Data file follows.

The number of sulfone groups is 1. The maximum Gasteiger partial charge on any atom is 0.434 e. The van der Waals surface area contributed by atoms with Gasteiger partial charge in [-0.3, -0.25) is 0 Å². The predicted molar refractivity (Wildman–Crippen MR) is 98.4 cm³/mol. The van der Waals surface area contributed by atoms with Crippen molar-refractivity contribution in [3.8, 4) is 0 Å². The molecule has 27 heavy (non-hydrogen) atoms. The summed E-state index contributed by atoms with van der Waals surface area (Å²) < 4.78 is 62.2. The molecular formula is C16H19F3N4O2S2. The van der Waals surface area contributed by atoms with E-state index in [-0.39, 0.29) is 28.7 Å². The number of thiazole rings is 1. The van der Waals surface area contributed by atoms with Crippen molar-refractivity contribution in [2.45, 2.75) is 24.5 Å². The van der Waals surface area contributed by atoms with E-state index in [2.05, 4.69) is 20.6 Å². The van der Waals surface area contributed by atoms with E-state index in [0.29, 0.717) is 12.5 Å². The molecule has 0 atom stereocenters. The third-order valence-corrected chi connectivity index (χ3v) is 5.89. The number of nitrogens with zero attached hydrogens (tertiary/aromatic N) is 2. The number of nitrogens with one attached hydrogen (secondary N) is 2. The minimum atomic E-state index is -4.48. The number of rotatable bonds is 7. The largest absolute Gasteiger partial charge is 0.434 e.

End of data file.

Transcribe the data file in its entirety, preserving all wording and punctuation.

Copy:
The number of sulfone groups is 1. The maximum Gasteiger partial charge on any atom is 0.434 e. The van der Waals surface area contributed by atoms with Gasteiger partial charge in [-0.3, -0.25) is 0 Å². The predicted molar refractivity (Wildman–Crippen MR) is 98.4 cm³/mol. The van der Waals surface area contributed by atoms with Crippen molar-refractivity contribution in [3.8, 4) is 0 Å². The molecule has 27 heavy (non-hydrogen) atoms. The summed E-state index contributed by atoms with van der Waals surface area (Å²) < 4.78 is 62.2. The molecular formula is C16H19F3N4O2S2. The van der Waals surface area contributed by atoms with E-state index in [-0.39, 0.29) is 28.7 Å². The number of thiazole rings is 1. The van der Waals surface area contributed by atoms with Crippen molar-refractivity contribution in [2.45, 2.75) is 24.5 Å². The van der Waals surface area contributed by atoms with E-state index in [2.05, 4.69) is 20.6 Å². The van der Waals surface area contributed by atoms with E-state index in [0.29, 0.717) is 12.5 Å². The molecule has 0 atom stereocenters. The third-order valence-corrected chi connectivity index (χ3v) is 5.89. The number of nitrogens with zero attached hydrogens (tertiary/aromatic N) is 2. The number of nitrogens with one attached hydrogen (secondary N) is 2. The minimum atomic E-state index is -4.48. The number of rotatable bonds is 7. The largest absolute Gasteiger partial charge is 0.434 e.